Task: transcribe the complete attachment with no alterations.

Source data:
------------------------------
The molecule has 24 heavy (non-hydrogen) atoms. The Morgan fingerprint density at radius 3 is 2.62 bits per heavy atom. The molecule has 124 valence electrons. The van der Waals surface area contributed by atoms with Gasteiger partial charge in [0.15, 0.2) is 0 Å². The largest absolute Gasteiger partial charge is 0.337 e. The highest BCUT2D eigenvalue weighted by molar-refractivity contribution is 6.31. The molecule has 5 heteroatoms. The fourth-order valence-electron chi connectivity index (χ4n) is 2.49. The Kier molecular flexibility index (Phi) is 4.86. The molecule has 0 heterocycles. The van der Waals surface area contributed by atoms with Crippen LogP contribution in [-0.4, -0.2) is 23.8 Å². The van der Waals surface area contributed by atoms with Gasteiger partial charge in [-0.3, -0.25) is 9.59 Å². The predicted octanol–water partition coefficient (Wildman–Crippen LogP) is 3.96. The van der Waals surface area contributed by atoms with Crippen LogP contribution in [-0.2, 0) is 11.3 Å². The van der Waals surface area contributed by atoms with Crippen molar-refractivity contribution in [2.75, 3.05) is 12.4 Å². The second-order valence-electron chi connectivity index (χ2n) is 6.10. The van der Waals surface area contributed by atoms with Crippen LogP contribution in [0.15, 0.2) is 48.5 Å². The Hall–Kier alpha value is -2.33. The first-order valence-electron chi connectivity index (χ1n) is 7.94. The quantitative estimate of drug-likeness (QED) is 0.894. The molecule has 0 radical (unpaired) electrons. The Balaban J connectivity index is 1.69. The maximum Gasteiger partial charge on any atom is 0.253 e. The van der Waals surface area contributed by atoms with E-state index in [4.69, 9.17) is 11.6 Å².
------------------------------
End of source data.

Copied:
The molecule has 24 heavy (non-hydrogen) atoms. The Morgan fingerprint density at radius 3 is 2.62 bits per heavy atom. The molecule has 124 valence electrons. The van der Waals surface area contributed by atoms with Gasteiger partial charge in [0.15, 0.2) is 0 Å². The largest absolute Gasteiger partial charge is 0.337 e. The highest BCUT2D eigenvalue weighted by molar-refractivity contribution is 6.31. The molecule has 5 heteroatoms. The fourth-order valence-electron chi connectivity index (χ4n) is 2.49. The Kier molecular flexibility index (Phi) is 4.86. The molecule has 0 heterocycles. The van der Waals surface area contributed by atoms with Crippen LogP contribution in [-0.4, -0.2) is 23.8 Å². The van der Waals surface area contributed by atoms with Gasteiger partial charge in [-0.3, -0.25) is 9.59 Å². The predicted octanol–water partition coefficient (Wildman–Crippen LogP) is 3.96. The van der Waals surface area contributed by atoms with Crippen LogP contribution in [-0.2, 0) is 11.3 Å². The van der Waals surface area contributed by atoms with Crippen molar-refractivity contribution in [2.75, 3.05) is 12.4 Å². The second-order valence-electron chi connectivity index (χ2n) is 6.10. The van der Waals surface area contributed by atoms with Crippen LogP contribution in [0.15, 0.2) is 48.5 Å². The Hall–Kier alpha value is -2.33. The first-order valence-electron chi connectivity index (χ1n) is 7.94. The quantitative estimate of drug-likeness (QED) is 0.894. The molecule has 0 radical (unpaired) electrons. The Balaban J connectivity index is 1.69. The maximum Gasteiger partial charge on any atom is 0.253 e. The van der Waals surface area contributed by atoms with E-state index in [4.69, 9.17) is 11.6 Å².